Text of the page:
Friday, September 20, 2013
Q-and-A: Le Cordon Bleu pastry chef readies his sweet tooth for baking competition
Joe Baker prefers a savory and floral route to dessert, but he's got his work cut out for him.
There is, for some reason or another, an abundance of aphorisms that relate ease to the craft of cooking pastry – ‘easy as pie’, a ‘piece of cake’ come to mind. But in truth, the skills required of making even those two pastries are significant, and are certainly no less difficult than braising a leg of lamb or roasting a chicken. Perhaps ‘simple as coq au vin’ might be more appropriate?
Regardless of the well known sayings, it is obvious to those with even the smallest bit of experience that pastry is indeed no simple task – as Joe Baker and 19 other Pastry Chefs from around the country will demonstrate at the Starchefs.com International Pastry Competition in New York from September 29-October 1. The event, which highlights restaurant pastries – that is to say, pastries that can be practically served in a restaurant setting, is the fourth annual. It is Joe’s second round; he’s a Pastry Chef Instructor at Le Cordon Bleu (he has contributed several insights to savory baking with us) and we asked him to chat about creating pastries in the presence of his culinary heroes, talking smack with some of the more respected pastry chefs in the country, and why he prefers a little reconstruction here and there.
Entree Dallas: So you’ve got a pretty big weekend coming up, Joe — can you get a little specific about what this competition is all about?
Joe Baker: Well, in my opinion it’s probably the best pastry chef competition in the nation for restaurant-specific pastry. Usually when you’re in competition, it’s all about cakes or a showpiece or one specific aspect. This is all about multiple aspects, and it’s just full of outrageously talented chefs — people who I’ve looked up to for the majority of my career, and I’m flattered that I’m able to compete against them.
Specifically, it’s plated, contemporary desserts. When you look at other groups like the ACF (American Culinary Federation), they’re based in tradition. This is very food-forward, very contemporary, modern cuisine. This is where trends are established or demonstrated, and where we can really show off without worrying about customers or the bottom line or anything else.
So the lineup is pretty renowned?
Absolutely. Sometimes I stand back and just think ‘Should I be going?’ If nothing else, the people who read this interview need to go look at the list of competitors in this event. It’s so established — it’s clearly an indication of the craft. These aren’t one-hit wonders; they’re talented individuals and they’ve worked at it and it’s truly worth seeing. Each chef brings their own aspect to it and it’s amazing to watch.
Are there any specific ones you’re worried about?
I’m anxious about all of the competitors. There are a couple who I know a little more closely and who I really hope that if I don’t win, they do. Probably the closest one to me is Meg Galus (Pastry Chef at NoMI Restaurant in Chicago). We call each other all the time when it comes to talking shop or something like that. She’s amazing. And speaking of Chicago – Bobby Schaeffer at Grace is in it, too, and he’s crazy good.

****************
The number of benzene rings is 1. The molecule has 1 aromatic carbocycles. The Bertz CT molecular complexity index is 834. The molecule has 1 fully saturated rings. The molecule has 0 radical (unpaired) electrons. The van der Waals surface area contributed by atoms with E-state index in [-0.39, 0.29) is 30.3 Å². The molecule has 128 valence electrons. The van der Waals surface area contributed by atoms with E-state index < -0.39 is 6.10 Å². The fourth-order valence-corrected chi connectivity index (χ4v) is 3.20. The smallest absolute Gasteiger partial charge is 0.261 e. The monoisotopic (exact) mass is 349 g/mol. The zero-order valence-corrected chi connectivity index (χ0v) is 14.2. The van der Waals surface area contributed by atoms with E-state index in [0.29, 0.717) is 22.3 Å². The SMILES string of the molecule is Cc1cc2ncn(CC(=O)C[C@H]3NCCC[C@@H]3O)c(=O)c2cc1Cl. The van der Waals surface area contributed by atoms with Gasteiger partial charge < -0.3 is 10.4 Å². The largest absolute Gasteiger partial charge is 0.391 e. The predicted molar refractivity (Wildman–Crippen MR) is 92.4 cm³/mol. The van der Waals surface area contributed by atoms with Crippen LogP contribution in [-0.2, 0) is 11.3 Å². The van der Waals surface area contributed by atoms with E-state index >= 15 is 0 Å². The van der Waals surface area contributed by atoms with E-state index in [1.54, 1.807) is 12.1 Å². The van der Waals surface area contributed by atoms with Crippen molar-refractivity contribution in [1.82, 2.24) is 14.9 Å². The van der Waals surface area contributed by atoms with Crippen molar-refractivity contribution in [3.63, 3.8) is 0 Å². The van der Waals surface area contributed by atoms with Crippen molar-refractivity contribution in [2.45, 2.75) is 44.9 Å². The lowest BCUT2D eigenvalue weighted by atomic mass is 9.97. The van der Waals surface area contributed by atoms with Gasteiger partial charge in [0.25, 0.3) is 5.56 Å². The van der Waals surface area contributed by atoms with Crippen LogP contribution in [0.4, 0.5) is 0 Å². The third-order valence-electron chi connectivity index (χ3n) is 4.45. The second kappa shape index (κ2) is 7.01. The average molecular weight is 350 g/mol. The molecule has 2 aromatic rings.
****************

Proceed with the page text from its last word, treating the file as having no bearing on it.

What about the judges?
The judges for this are just rock stars – some of them are my heroes. I don’t get nervous around people … but these people I get nervous around. For me, I’m always really excited to see Michael Laiskonis, and then Francisco Migoya – he did the main stage presentation last year. I remember the first time I saw Michael Laiskonis last time, he was standing next to me as a floor judge and was holding a clipboard, and it doesn’t happen often, but I just got giddy and locked up, like ‘Oh, my God, it’s really you.’ It’s a lot of heavy hitters like that: Elizabeth Falkner, Dominique Ansel – it’s an amazing group of people judging your food.
As for the criteria, it’s judged on flavor first and foremost, then obviously there’s a skill aspect to it, and then – perhaps my favorite – is how appropriate is it for a restaurant setting? The most elaborate plate in the world isn’t actually good for a restaurant. We have a time limit to put out nine plates of each course, and it’s not a difficult time limit, but it’s definitely limiting. You can’t have 30 elements on a plate like you’re at Alinea and have some huge staff. You have to be able to pick up nine of the same plates at the same time to show that it is something that’s appropriate for a restaurant.
So what is your style? What’s going to set you apart?
It’s a huge focus for me when creating desserts to step a little bit away from the deconstructed plates that we see everywhere. I love crumbles, and I love dots, but I think everybody’s seen that for so long that we’re starting to slide back to composed, assembled pastry. Obviously that includes some flair and some modern techniques.
I would say my pastry style is very revisionist, and a little whimsical. It’s no secret that I use flowers – a lot – which a lot of chefs are a little afraid of, and a heavy hand with salt. So for me, it’s a lot of savory and floral – flavors that everybody knows, but have never tasted in that balance.
Is there much smack talk going on?
All the time. It’s all in the best nature; typically, I’m the one who starts it, but there’s also a pretty heavy amount of defaming humor that goes in there as well.
Can we have dibs on leftovers?
(Laughs) Sure, but I’m not bringing them back from New York.
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